Eukaryotic initiation factor

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Eukaryotic initiation factors (eIFs) are proteins involved in the initiation phase of eukaryotic translation. These proteins help stabilize the formation of the functional ribosome around the start codon and also provide regulatory mechanisms in translation initiation. Several initiation factors form a complex with the small 40S ribosomal subunit and Met-tRNAiMet called the 43S preinitiation complex (PIC). Additional factors of the eIF4F complex (eIF4A, E, and G) recruit the 43S PIC to the five-prime cap structure of messenger RNA to promote ribosomal scanning along the mRNA to reach an AUG start codon. Recognition of the start codon by the Met-tRNAiMet promotes GTP hydrolysis (or gated phosphate release) by specific initiation factors and initiation factor release, resulting in the 60S ribosomal subunit recruitment to form the 80S ribosome.[1] There exist many more eukaryotic initiation factors than prokaryotic initiation factors, reflecting the greater biological complexity of eukaryotic cells. Eukaryotic translation requires at least twelve eukaryotic initiation factors, described below.[2]

eIF1 and eIF1A[edit]

eIF1 and eIF1A both bind to the 40S ribosome subunit-mRNA complex. Together they induce an "open" conformation of the mRNA binding channel, which is crucial for scanning, tRNA delivery, and start codon recognition.[3] In particular, eIF1 dissociation from the 40S subunit is considered to be a key step in start codon recognition.[4]

eIF1 and eIF1A are small proteins (12 and 17 kDa, respectively in yeast) and are both components of the 43S preinitiation complexes (PIC). eIF1 binds near the ribosomal P-site, while eIF1A binds near the A-site, in a manner similar to the structurally and functionally related bacterial counterparts IF3 and IF1, respectively.[5]


eIF2 is a GTP-binding protein responsible for bringing the initiator tRNA to the P-site of the pre-initiation complex. It has specificity for the methionine-charged initiator tRNA, which is distinct from other methionine-charged tRNAs specific for elongation of the polypeptide chain. Once it has placed the initiator tRNA on the AUG start codon in the P-site, it hydrolyzes GTP into GDP, and dissociates. This hydrolysis also signals for the dissociation of eIF3, eIF1, and eIF1A, and allows the large subunit to bind. This signals the beginning of elongation.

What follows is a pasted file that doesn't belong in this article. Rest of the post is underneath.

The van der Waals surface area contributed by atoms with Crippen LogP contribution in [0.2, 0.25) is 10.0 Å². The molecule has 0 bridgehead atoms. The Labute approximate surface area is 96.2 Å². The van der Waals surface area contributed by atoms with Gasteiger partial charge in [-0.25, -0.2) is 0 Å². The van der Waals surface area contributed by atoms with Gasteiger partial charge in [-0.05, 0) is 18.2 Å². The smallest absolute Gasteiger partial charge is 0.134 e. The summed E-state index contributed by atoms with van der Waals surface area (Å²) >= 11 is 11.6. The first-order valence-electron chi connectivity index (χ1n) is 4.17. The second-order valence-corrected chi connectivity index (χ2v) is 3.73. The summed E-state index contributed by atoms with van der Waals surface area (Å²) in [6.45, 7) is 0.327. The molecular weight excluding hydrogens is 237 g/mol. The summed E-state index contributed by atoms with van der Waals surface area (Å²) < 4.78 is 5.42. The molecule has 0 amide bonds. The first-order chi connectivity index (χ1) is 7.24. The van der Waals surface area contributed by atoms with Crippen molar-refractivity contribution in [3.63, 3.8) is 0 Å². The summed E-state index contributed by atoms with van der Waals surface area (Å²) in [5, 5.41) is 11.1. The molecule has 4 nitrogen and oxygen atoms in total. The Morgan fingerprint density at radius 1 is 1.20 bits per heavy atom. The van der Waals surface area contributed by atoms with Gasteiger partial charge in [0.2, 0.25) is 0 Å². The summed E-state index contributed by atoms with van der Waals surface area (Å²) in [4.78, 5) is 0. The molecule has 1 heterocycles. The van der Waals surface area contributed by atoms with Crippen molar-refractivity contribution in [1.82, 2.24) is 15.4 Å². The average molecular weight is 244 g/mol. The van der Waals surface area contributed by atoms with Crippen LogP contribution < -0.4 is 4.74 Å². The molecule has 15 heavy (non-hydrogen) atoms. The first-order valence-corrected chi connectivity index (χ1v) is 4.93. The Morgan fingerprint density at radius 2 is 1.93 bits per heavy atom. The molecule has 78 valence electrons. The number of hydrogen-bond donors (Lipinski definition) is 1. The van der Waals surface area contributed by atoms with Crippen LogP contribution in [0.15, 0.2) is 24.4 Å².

eIF2 has three subunits, eIF2-α, β, and γ. The former is of particular importance for cells that may need to turn off protein synthesis globally. When phosphorylated, it sequesters eIF2B (not to be confused with beta), a GEF. Without this GEF, GDP cannot be exchanged for GTP, and translation is repressed.

eIF2α-induced translation repression occurs in reticulocytes when starved for iron. In addition, protein kinase R (PKR) phosphorylates eIF2α when dsRNA is detected in many multicellular organisms, leading to cell death.


eIF3 independently binds the 40S ribosomal subunit, multiple initiation factors, and cellular and viral mRNA.[6]

In mammals, eIF3 is the largest initiation factor, made up of 13 subunits (a-m). It has a molecular weight of ~750 kDa and controls the assembly of 40S ribosomal subunit on mRNA that have a 5' cap or an IRES. eIF3 uses the eIF4F complex, or alternatively during internal initiation, an IRES, to position the mRNA strand near the exit site of the 40s ribosomal subunit, thus promoting the assembly of the pre-initiation complex.

In many human cancers, eIF3 subunits are overexpressed (subunits a, b, c, h, i, and m) and underexpressed (subunits e and f).[7] One potential mechanism to explain this disregulation comes from the finding that eIF3 binds a specific set of cell proliferation regulator mRNA transcripts and regulates their translation.[8] eIF3 also mediates cellular signaling through S6K1 and mTOR/Raptor to effect translational regulation.[9]


The eIF4F complex is composed of three subunits: eIF4A, eIF4E, and eIF4G. Each subunit has multiple human isoforms and there exist additional eIF4 proteins: eIF4B and eIF4H.

eIF4G is a 175.5-kDa scaffolding protein that interacts with eIF3 and the Poly(A)-binding protein (PABP), as well as the other members of the eIF4F complex. eIF4E recognizes and binds to the 5' cap structure of mRNA, while eIF4G binds PABP, which binds the poly(A) tail, potentially circularizing and activating the bound mRNA. eIF4A – a DEAD box RNA helicase – is important for resolving mRNA secondary structures.